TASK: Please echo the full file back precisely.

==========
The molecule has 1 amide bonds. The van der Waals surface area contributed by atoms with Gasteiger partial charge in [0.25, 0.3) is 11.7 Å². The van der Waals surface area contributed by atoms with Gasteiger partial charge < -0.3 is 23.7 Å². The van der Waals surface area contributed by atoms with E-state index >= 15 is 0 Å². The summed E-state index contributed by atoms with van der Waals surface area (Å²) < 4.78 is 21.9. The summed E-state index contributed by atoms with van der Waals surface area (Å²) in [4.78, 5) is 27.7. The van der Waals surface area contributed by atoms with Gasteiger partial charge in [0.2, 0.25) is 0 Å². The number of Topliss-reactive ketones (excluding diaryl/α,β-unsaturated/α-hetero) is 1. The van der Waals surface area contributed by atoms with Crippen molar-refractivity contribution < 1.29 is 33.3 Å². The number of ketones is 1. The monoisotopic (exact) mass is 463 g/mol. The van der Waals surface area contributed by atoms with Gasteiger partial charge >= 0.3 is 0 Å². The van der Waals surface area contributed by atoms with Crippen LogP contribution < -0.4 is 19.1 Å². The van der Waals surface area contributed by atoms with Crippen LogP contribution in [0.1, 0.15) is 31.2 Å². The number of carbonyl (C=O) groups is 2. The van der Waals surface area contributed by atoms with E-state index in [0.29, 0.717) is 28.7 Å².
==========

The molecule has 1 amide bonds. The van der Waals surface area contributed by atoms with Gasteiger partial charge in [0.25, 0.3) is 11.7 Å². The van der Waals surface area contributed by atoms with Gasteiger partial charge < -0.3 is 23.7 Å². The van der Waals surface area contributed by atoms with E-state index >= 15 is 0 Å². The summed E-state index contributed by atoms with van der Waals surface area (Å²) < 4.78 is 21.9. The summed E-state index contributed by atoms with van der Waals surface area (Å²) in [4.78, 5) is 27.7. The van der Waals surface area contributed by atoms with Gasteiger partial charge in [0.2, 0.25) is 0 Å². The number of Topliss-reactive ketones (excluding diaryl/α,β-unsaturated/α-hetero) is 1. The van der Waals surface area contributed by atoms with Crippen molar-refractivity contribution < 1.29 is 33.3 Å². The number of ketones is 1. The monoisotopic (exact) mass is 463 g/mol. The van der Waals surface area contributed by atoms with Gasteiger partial charge >= 0.3 is 0 Å². The van der Waals surface area contributed by atoms with Crippen LogP contribution < -0.4 is 19.1 Å². The van der Waals surface area contributed by atoms with Crippen LogP contribution in [0.1, 0.15) is 31.2 Å². The number of carbonyl (C=O) groups is 2. The van der Waals surface area contributed by atoms with E-state index in [0.29, 0.717) is 28.7 Å².